This type of welding can be manual, with an operator who directly manages a wire of material typically between 0.1 and 0.6 mm. In welding with automated overlay there is a feeder on the head which automatically manages the wire or the powder and which is deposited using automations. In both cases, Argon filler gas is used at the tail of the weld to avoid oxidation. Once the carryover activities are finished, the finishing is carried out in which the piece is mechanically milled and grinded to bring it back to its original size.

Laser Hardening

Laser Hardening is a thermal process that uses the laser to heat a metal to below its melting temperature and then cool it abruptly to change its chemical-physical characteristics. In particular, temperatures between 900 and 1400 ° C are reached and the carbon bonds change their shapes and geometries. The cooling, which can be spontaneous (self-hardening) or externally induced, prevents the carbon atoms from returning to their original places in the lattices and therefore allows the metal to be given characteristics of hardness and resistance higher than the original ones.

Unlike induction or fire hardening, laser hardening has no contact surfaces and has the precision with which the treatment can be done as a major advantage. This feature makes it perfect for tools or for small and complex parts where the parts to be hardened are limited in space. The thicknesses that are usually adopted range from 0.1mm to about 2mm in depth.

Furthermore, another advantage is that the amount of heat required is very low and concentrated compared to other methods and therefore there is energy saving and deformation of the pieces reduced to a minimum.

The digital nature of laser management makes laser hardening perfect for the flexibility of hardening paths and process parameters that can easily be varied.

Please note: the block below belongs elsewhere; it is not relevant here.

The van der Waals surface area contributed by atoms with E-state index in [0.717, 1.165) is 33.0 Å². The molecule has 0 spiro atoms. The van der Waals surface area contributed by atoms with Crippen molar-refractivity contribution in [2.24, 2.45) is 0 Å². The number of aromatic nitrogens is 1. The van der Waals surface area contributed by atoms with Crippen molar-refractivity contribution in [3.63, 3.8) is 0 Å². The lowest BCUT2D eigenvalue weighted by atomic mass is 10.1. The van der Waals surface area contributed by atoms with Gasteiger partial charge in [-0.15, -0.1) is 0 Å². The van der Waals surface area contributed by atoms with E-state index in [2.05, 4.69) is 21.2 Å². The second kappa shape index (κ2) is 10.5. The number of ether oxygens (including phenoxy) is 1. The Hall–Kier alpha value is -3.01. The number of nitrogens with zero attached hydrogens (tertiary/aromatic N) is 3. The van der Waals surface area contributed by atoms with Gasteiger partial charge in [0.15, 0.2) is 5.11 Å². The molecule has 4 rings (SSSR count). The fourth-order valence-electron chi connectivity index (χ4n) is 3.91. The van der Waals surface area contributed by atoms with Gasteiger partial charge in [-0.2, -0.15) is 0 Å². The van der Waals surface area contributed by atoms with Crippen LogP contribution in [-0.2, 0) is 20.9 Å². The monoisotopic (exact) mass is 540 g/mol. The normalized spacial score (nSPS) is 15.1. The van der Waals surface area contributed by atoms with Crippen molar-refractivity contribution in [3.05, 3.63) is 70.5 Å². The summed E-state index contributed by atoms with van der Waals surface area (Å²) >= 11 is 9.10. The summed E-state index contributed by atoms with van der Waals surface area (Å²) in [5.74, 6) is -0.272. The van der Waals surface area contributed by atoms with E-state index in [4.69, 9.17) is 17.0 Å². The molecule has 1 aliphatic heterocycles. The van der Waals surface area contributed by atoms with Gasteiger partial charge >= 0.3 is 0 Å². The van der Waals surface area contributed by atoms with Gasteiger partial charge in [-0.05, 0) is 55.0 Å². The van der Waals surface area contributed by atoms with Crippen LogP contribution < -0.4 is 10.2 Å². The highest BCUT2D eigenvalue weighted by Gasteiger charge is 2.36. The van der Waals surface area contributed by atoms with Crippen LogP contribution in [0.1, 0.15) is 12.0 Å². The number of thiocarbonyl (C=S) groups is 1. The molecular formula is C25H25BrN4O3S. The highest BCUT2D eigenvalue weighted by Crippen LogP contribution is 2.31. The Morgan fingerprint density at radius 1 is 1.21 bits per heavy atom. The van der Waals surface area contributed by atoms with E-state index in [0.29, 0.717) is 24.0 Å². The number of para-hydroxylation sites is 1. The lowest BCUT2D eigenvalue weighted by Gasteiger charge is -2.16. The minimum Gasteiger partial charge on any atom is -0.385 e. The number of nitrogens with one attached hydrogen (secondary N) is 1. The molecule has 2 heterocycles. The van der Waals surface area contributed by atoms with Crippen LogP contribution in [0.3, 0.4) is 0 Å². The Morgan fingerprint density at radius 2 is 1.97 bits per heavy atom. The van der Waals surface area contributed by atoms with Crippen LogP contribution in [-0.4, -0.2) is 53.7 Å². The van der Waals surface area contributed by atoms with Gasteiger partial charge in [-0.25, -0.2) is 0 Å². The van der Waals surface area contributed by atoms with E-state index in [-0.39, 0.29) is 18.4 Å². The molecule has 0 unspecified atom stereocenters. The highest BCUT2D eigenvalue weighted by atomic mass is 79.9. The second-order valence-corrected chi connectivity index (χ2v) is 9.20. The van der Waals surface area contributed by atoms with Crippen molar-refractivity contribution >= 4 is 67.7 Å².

Cladding Laser

Laser Cladding is a coating welding technique that uses metal powder filler material. The applications of this technique are the repair and deposition of coatings and surface layers on specific pieces, for example on tools, guides or other mechanical components that often have to respond to high characteristics of resistance to heat or mechanical stress. Cladding systems consist of two main sub-systems: the dust management system, which serves to create a mixture of gas and dust and to send a flow of material into the nozzle (lateral or coaxial), directed towards the beam Laser. The second sub-system is the optical system formed by the Laser source (usually 1kW to 3kW fiber optic) and a delivery laser head. The laser beam hits the surface of the metal and creates the weld pool, the nozzle directs the filler powder mixture which is integrated and welded upon cooling. A further smoothing pass without filler can serve as a finishing touch to the work. The whole process must take place under the use of inert gas.

Materials and Metal Laser Welding


Laser welding of metals is a very widespread application in the mechanical sector. The excellent results obtainable in terms of quality, precision and processing control make the Laser the optimal choice compared to other technologies.

The metals suitable for welding are:

  • Stainless steel
  • Hardened steels
  • Tempered steels
  • Aluminum
  • Titanium
  • Bronze
  • Copper
  • Silver
  • Gold
  • Others

Why prefer a Metal Laser Welder to other technologies

Laser technology for welding is preferable to traditional TIG and MIG technologies due to the following characteristics:

  • Higher process speed
  • Less heat input (zone of thermal alteration and consequent distortions)
  • Not using consumable materials
  • In general less staff training time
  • Excellent mechanical resistance properties
  • Greater welding accuracy on small or complex pieces
  • Ease of automating the welding process